I was sent this book for review by Hot Key Books, after I eagerly jumped at the offer. I love any books that subvert gender ideas by getting girls to play football or boys to do…well, knitting.
Ben Fletcher is one of those boys you wouldn’t notice. He ambles along through life, with his three useless and borderline criminal pals, whom he doesn’t really like much but they’re his mates, so he’s used to them. His parents (who are an absolute SCREAM) are always making hugely embarrassing double entendre comments to each other (e.g ‘There’s no fizz coming out of the nozzle,’ Mum shouted through to Dad. ‘That’s not what you said last night,’ Dad called back.) and a younger sister who, frankly, is hardly mentioned at all, such is her lack of impact on Ben’s ordinary life.
Ben is just one of those boys who happens to be in the wrong place at the wrong time. After stealing a bottle of Martini Rosso sort-of by accident (don’t ask, it makes perfect sense in the book), he is assaulted by a lollipop lady for ignoring the pedestrian crossing and ends up on probation (again, a perfectly logical series of events in the book, though I thought it most unfair that the lollipop lady got off scot free). He is forced to take an evening class in order to Reform, and because he fancies the young teacher taking Knitting, he signs up for that. (The other options were even less appealing.) Only it’s not her taking the class, it’s the mother of the girl he fancies most at school, Megan Hooper.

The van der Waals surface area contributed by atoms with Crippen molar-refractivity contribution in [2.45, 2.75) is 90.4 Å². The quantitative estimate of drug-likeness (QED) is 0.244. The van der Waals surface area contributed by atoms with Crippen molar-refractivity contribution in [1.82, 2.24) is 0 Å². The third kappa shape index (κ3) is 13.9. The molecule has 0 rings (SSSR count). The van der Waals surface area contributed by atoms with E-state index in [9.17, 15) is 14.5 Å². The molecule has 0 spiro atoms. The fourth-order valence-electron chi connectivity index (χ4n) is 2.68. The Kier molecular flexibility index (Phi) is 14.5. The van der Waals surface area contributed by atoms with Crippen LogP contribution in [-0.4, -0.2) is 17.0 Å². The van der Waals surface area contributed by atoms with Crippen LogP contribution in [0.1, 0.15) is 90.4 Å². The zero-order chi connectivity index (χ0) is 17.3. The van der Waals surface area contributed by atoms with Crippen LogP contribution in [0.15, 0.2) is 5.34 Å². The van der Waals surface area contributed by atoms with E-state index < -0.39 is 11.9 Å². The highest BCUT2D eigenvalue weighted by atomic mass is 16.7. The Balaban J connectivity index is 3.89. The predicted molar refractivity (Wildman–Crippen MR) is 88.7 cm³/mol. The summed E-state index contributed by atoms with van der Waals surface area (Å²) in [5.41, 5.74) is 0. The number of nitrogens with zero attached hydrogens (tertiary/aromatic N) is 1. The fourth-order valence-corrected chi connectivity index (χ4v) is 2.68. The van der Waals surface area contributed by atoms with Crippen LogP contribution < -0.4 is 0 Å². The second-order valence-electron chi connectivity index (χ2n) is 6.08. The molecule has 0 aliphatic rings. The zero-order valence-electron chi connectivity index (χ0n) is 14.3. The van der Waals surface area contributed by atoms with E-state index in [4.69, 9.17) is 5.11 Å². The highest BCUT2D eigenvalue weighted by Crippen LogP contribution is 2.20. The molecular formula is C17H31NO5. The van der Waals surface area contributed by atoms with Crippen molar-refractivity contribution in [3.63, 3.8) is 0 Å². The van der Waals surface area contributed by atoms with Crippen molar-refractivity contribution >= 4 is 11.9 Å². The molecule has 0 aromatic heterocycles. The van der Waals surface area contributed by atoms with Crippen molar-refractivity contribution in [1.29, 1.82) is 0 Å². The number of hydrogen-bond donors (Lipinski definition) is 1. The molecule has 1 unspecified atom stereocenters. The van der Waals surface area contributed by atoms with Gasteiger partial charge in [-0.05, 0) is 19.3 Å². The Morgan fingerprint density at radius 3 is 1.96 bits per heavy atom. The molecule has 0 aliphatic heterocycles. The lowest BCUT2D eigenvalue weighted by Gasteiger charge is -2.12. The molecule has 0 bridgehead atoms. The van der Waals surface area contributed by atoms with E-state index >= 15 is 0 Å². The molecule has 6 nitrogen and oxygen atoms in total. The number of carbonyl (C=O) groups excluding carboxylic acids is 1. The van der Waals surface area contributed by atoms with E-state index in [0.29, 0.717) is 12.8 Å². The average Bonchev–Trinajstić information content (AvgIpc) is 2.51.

To Ben’s astonishment, he turns out to have a natural talent for knitting, and soon he is completely obsessed, hiding Knit! magazine under his bed and pretending he’s doing Pottery to appease his conservative father. He also has to Give Something Back to Society by doing menial tasks for the lollipop lady, which starts off very badly indeed but gradually moves into a very heartwarming scenario.
This is a very unusual book. In terms of plot, there isn’t a lot. It’s written in diary form, which again is unusual for a book with a male protagonist, and there’s a lot about knitting and trying to stay out of trouble, mixed in with some fantastic domestic scenes. I wasn’t sure I was very ‘into it’ to begin with, and was surprised how slowly I was reading.
But what I realised half way through the book is that this is a masterclass in characterisation – which again is something you don’t often find in a book about a boy, written by a man. Ben is a beautifully-drawn character. His parents are hysterically funny (I LOVE that his mum is a touring magician and his dad is a mechanic who cannot fix the toilet and refuses to call a plumber) and his friends are realistically useless and teenager-like. Even the women (Ben naturally fancies several at once) are carefully drawn and well-rounded. And the lollipop lady, Mrs Frensham, is a perfect ‘old lady’ (‘How old do you think I am?’ she demands of Ben. ‘Eighty?’ he hazards. She deflates like a balloon. ‘I’m sixty-one’), battered and bruised on the inside but aggressive and grouchy on the outside. Knitting brings everyone together, in a charming story about doing what you’re good at and to hell with everyone else.
As an aside, I’ve only read one other book that works in quite this way, and that’s The Cardturner by Louis Sachar, in which a teenage boy discovers a love of bridge and becomes obsessed with it. But whereas Sachar’s story is very heavily bridge-detailed (almost to the expense of the plot), Boys Don’t Knit (in Public) is far more accessible and laugh-out-loud funny. (I’m not just saying that; I actually did laugh out loud several times.)
A fascinating out-of-the-ordinary read which should appeal to thoughtful boys and girls alike.